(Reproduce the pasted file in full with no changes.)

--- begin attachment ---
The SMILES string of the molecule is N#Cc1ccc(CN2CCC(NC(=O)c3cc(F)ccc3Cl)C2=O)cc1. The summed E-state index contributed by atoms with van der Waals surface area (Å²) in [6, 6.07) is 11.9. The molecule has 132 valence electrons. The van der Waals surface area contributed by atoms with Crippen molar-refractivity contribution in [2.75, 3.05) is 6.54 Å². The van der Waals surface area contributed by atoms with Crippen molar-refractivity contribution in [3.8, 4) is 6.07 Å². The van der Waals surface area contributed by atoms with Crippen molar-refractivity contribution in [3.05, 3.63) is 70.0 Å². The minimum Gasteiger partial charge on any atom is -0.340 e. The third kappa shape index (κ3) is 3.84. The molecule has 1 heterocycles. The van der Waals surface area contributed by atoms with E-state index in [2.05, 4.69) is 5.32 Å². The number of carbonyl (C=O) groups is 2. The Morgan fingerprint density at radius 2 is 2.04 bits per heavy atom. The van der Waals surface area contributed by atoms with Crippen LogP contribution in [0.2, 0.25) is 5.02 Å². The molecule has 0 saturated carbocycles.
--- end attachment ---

The SMILES string of the molecule is N#Cc1ccc(CN2CCC(NC(=O)c3cc(F)ccc3Cl)C2=O)cc1. The summed E-state index contributed by atoms with van der Waals surface area (Å²) in [6, 6.07) is 11.9. The molecule has 132 valence electrons. The van der Waals surface area contributed by atoms with Crippen molar-refractivity contribution in [2.75, 3.05) is 6.54 Å². The van der Waals surface area contributed by atoms with Crippen molar-refractivity contribution in [3.8, 4) is 6.07 Å². The van der Waals surface area contributed by atoms with Crippen molar-refractivity contribution in [3.05, 3.63) is 70.0 Å². The minimum Gasteiger partial charge on any atom is -0.340 e. The third kappa shape index (κ3) is 3.84. The molecule has 1 heterocycles. The van der Waals surface area contributed by atoms with E-state index in [2.05, 4.69) is 5.32 Å². The number of carbonyl (C=O) groups is 2. The Morgan fingerprint density at radius 2 is 2.04 bits per heavy atom. The van der Waals surface area contributed by atoms with Crippen LogP contribution in [0.2, 0.25) is 5.02 Å². The molecule has 0 saturated carbocycles.